What is Mentoring?

The traditional mentoring relationship involves an experienced mentor cultivating a relationship with less experienced mentee or protégée primarily focused on the protégée’s academic, personal and/or professional development

A good mentor plays several roles in the life of a mentee. These include:

  • Guide
  • Advisor
  • Listener
  • Advocate
  • Teacher
  • Coach
  • Resource

Today, many schools, businesses, and other organizations offer formal and informal mentoring programs.

Formal mentoring programs tend to have very specific goals (i.e. to improve academic performance) and more structure and oversight. Program organizers match mentors and mentees on specific criteria. Guidelines for the relationship may be articulated in the form of a written agreement. These programs often require regular contact between pairs and reporting to program organizers for assessment.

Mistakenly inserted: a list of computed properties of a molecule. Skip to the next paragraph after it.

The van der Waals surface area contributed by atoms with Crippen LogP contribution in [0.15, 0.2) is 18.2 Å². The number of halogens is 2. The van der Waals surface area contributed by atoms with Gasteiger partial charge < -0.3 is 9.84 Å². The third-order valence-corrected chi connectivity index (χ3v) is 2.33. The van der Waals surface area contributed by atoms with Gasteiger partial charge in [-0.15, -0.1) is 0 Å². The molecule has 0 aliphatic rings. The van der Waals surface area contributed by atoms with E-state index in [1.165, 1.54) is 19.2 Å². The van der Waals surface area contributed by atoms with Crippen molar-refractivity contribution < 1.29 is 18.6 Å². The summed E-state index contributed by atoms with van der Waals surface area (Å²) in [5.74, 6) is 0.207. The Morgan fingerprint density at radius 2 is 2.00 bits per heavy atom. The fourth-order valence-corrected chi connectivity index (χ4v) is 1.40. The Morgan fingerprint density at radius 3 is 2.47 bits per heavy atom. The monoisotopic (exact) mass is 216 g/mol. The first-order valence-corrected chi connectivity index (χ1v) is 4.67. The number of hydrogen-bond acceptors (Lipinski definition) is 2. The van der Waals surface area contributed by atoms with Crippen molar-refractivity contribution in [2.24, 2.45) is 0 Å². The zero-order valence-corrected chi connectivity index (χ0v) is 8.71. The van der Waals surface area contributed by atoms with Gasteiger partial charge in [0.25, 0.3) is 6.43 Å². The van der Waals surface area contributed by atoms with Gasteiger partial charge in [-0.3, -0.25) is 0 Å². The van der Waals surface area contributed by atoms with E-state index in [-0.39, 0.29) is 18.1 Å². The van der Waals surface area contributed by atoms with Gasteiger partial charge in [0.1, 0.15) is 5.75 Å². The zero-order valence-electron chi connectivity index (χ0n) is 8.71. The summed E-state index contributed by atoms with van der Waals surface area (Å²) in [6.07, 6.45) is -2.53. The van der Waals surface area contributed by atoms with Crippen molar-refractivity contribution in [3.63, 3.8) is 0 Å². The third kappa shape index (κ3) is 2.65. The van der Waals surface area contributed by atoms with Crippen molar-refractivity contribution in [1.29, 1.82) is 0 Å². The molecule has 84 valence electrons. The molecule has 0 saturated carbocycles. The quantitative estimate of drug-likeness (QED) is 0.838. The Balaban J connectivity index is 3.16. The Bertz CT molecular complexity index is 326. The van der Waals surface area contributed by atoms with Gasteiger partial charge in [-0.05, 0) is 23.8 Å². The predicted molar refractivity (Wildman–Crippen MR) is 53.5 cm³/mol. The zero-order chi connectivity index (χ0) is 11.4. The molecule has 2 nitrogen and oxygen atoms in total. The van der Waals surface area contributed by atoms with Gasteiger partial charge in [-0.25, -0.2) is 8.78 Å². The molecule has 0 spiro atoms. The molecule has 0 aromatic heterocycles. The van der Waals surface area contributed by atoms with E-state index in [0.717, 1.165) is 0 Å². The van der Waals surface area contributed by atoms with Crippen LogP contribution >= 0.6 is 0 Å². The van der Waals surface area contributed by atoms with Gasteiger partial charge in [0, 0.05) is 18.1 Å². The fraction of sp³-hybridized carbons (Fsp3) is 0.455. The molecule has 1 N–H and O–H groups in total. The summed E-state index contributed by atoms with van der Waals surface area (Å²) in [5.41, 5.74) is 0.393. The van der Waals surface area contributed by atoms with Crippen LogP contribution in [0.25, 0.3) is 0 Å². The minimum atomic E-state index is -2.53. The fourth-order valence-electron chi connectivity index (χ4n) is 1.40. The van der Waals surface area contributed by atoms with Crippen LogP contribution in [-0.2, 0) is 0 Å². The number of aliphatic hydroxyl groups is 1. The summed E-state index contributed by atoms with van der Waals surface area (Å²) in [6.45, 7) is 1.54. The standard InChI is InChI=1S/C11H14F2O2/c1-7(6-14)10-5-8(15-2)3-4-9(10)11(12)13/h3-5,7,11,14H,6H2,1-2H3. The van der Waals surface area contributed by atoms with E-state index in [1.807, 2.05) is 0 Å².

Informal mentoring programs have less defined goals and little oversight and structure. Mentors and mentees may be matched based on some basic characteristics, but after the initial match, it is primarily up to the mentor and mentee to make the most of their relationship. Thus, the mentor and mentee generally create their own guidelines and standards

Benefits of Being a Mentor

  • Make a difference in someone’s life
  • Share your wisdom and experience
  • Enhance your own interpersonal skills
  • Develop a protégée that could take your place in the future
  • Contribute to a culture of investing in others
  • Connect with and learn from someone different than yourself

Benefits of Being Mentored

  • Acquire knowledge or insight in a particular area(s)
  • Receive personalized support, feedback and recognition
  • Explore/Discover an area(s) you may be interested in
  • Boost self-esteem and confidence
  • Expand your social and professional network
  • Learn from someone's mistakes
  • Connect with and learn from someone different than yourself